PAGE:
It was English class. Mrs. Green. She was writing notes on the board and I was writing notes to a friend because I was bored. (See what I did there? Clever, no?) I was probably asking dreadfully important questions, such as, "Do you think that maybe Greg likes me?" or "Have you ever taken Mr. Hottie McHotHot's math class?" or maybe even "What do you wanna do after school? I don't wanna go home cause MOM's gonna to be there." (Don't worry - I've grown to absolutely adore my mother.)
Actually, I was writing notes to a friend for an entirely different, much more secret reason. And I was so wrapped up in my teenage angst that I didn't notice Mrs. Green had finished writing on the chalkboard and was walking up and down the aisles. She got to my desk, noticed I wasn't writing down her thought-provoking questions about Animal Farm ("The farmyard represents human society. Discuss."), and raised a bushy, black eyebrow. In a quiet voice, she asked, "Nat, why aren't you writing down today's notes?"
Now, despite the odd transgression (like getting out of gym class by saying I had to go help the music teacher with a project and then just going and hanging out in the music room) (I was a bit of a music/drama geek, if you couldn't guess), I was a pretty good student. My marks were mostly in the 80s and 90s. I didn't cut class. I did my homework. I didn't like getting in trouble. So when faced with this question from Mrs. Green, my instinct was to tell the truth.
"I, um, can't see the board from back here. I usually just copy Lynn's notes after class."
And then she walked away. I thought that was the end of that, but the next day I got called down to the nurses office for an impromptu and amateur eye exam. When I could barely read any of the letters on any of the lines, the nurse called my mom and advised her that I desperately needed to go to the optometrist. Soon I was whisked away to the eye doctor who promptly and ominously declared, "Young lady. You. Need. Glasses." He told me that I may not have to wear them all the time but that I could use them for school when I needed to see the board.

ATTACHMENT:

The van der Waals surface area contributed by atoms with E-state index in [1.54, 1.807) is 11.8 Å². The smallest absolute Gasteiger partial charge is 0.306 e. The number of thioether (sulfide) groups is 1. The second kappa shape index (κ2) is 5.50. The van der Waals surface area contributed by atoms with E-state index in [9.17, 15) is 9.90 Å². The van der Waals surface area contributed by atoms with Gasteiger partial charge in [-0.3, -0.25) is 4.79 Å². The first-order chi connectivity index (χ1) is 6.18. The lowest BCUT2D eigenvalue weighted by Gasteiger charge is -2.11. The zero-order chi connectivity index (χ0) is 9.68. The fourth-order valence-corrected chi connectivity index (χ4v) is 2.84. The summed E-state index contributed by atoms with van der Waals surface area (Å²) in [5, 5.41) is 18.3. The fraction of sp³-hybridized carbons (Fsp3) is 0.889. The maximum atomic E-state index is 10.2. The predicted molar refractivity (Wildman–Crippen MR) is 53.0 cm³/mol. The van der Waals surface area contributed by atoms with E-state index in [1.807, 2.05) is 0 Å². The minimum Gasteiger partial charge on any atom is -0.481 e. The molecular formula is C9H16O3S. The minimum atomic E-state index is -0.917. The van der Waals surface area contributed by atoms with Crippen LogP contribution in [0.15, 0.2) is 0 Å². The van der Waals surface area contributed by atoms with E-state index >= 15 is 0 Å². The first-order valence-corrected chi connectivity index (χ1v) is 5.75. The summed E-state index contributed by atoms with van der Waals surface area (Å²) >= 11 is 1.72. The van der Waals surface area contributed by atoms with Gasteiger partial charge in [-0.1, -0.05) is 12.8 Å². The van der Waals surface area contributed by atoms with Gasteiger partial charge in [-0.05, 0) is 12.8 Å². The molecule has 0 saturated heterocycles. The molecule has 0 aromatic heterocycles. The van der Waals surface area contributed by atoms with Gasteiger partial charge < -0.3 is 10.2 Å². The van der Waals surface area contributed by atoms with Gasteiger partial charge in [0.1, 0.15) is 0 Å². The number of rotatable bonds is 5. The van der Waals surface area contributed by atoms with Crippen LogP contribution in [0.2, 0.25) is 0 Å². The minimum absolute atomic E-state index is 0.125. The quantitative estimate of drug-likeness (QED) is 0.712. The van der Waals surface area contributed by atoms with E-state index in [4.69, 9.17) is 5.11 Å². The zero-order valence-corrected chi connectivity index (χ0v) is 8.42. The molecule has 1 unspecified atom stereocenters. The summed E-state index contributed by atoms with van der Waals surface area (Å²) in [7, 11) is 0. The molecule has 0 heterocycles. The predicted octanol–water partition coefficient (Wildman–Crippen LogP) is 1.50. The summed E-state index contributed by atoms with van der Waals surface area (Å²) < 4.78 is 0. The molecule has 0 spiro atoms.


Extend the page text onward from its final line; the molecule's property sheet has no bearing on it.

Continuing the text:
I didn't want glasses. Geeks wore glasses. Grandmas wore glasses. Young women fumbling their way through high school hell, just trying to get by unnoticed, did NOT wear glasses if they knew what was best for them. Nevertheless, I went with my mom to pick out some frames and week or so later, we went and picked up my brand new specs.
I can't even describe the joy I felt when I put on that first pair of glasses, even if they were hideously large and ugly. I remember looking around and thinking, "Trees have leaves!" I walked around the neighbourhood that day just looking at everything, revelling in all the details. Cracks in wood fences, bark on tree trunks, the texture of bricks - I could see it all and it was beautiful.
I never went without glasses again. I didn't choose to only wear them at school, like Dr. Needham suggested. Seeing was too wonderful to dispose of. I get that same feeling of joy whenever I get my prescription renewed. Slowly but surely, my eyes degenerate over the course of months and years and then I give in, get my eyes checked, and get new lenses. And the first thing I notice each and every time is that, once again, trees have leaves.
Sorry for the slightly tedious subject matter of today's post but - can't you tell? - I just got new lenses! Here's a before and after picture for you.
(Sorry about the weird white space. I can't seem to get rid of it. But you can click on the picture to enlarge it and get the full, delicious effect.)